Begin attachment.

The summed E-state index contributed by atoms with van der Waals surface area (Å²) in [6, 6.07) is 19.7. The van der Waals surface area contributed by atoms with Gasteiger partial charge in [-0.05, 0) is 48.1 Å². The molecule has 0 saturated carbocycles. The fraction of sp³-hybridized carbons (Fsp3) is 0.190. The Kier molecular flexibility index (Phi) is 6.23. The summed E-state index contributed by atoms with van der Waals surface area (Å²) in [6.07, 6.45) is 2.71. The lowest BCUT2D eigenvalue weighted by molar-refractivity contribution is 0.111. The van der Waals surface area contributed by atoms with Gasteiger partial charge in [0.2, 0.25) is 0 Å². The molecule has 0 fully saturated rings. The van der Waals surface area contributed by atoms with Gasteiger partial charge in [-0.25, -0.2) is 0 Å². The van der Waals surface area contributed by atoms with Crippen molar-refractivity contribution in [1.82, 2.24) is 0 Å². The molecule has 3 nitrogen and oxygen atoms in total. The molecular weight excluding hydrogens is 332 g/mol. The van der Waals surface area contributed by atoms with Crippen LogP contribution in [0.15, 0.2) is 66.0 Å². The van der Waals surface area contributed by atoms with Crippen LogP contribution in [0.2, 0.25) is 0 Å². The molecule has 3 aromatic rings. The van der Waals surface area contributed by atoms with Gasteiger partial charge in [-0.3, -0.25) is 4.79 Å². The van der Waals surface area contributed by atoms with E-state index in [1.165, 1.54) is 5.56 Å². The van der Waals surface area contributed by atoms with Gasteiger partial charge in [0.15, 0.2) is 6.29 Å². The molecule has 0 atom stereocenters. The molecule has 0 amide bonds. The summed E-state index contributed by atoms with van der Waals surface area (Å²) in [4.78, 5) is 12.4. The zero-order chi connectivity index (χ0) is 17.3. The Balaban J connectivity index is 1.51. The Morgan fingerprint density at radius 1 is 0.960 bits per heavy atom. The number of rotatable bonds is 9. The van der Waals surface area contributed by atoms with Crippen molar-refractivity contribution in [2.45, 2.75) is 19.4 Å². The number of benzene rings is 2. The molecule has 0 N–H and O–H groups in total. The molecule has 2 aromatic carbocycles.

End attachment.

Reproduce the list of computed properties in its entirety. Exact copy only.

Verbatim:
The summed E-state index contributed by atoms with van der Waals surface area (Å²) in [6, 6.07) is 19.7. The van der Waals surface area contributed by atoms with Gasteiger partial charge in [-0.05, 0) is 48.1 Å². The molecule has 0 saturated carbocycles. The fraction of sp³-hybridized carbons (Fsp3) is 0.190. The Kier molecular flexibility index (Phi) is 6.23. The summed E-state index contributed by atoms with van der Waals surface area (Å²) in [6.07, 6.45) is 2.71. The lowest BCUT2D eigenvalue weighted by molar-refractivity contribution is 0.111. The van der Waals surface area contributed by atoms with Gasteiger partial charge in [0.2, 0.25) is 0 Å². The molecule has 0 fully saturated rings. The van der Waals surface area contributed by atoms with Gasteiger partial charge in [-0.25, -0.2) is 0 Å². The van der Waals surface area contributed by atoms with Crippen molar-refractivity contribution in [1.82, 2.24) is 0 Å². The molecule has 3 nitrogen and oxygen atoms in total. The molecular weight excluding hydrogens is 332 g/mol. The van der Waals surface area contributed by atoms with Crippen LogP contribution in [0.15, 0.2) is 66.0 Å². The van der Waals surface area contributed by atoms with Crippen LogP contribution in [0.2, 0.25) is 0 Å². The molecule has 3 aromatic rings. The van der Waals surface area contributed by atoms with Gasteiger partial charge in [-0.3, -0.25) is 4.79 Å². The van der Waals surface area contributed by atoms with E-state index in [1.165, 1.54) is 5.56 Å². The van der Waals surface area contributed by atoms with Gasteiger partial charge in [0.15, 0.2) is 6.29 Å². The molecule has 0 atom stereocenters. The molecule has 0 amide bonds. The summed E-state index contributed by atoms with van der Waals surface area (Å²) in [4.78, 5) is 12.4. The zero-order chi connectivity index (χ0) is 17.3. The Balaban J connectivity index is 1.51. The Morgan fingerprint density at radius 1 is 0.960 bits per heavy atom. The number of rotatable bonds is 9. The van der Waals surface area contributed by atoms with Crippen molar-refractivity contribution in [2.45, 2.75) is 19.4 Å². The number of benzene rings is 2. The molecule has 0 N–H and O–H groups in total. The molecule has 2 aromatic carbocycles.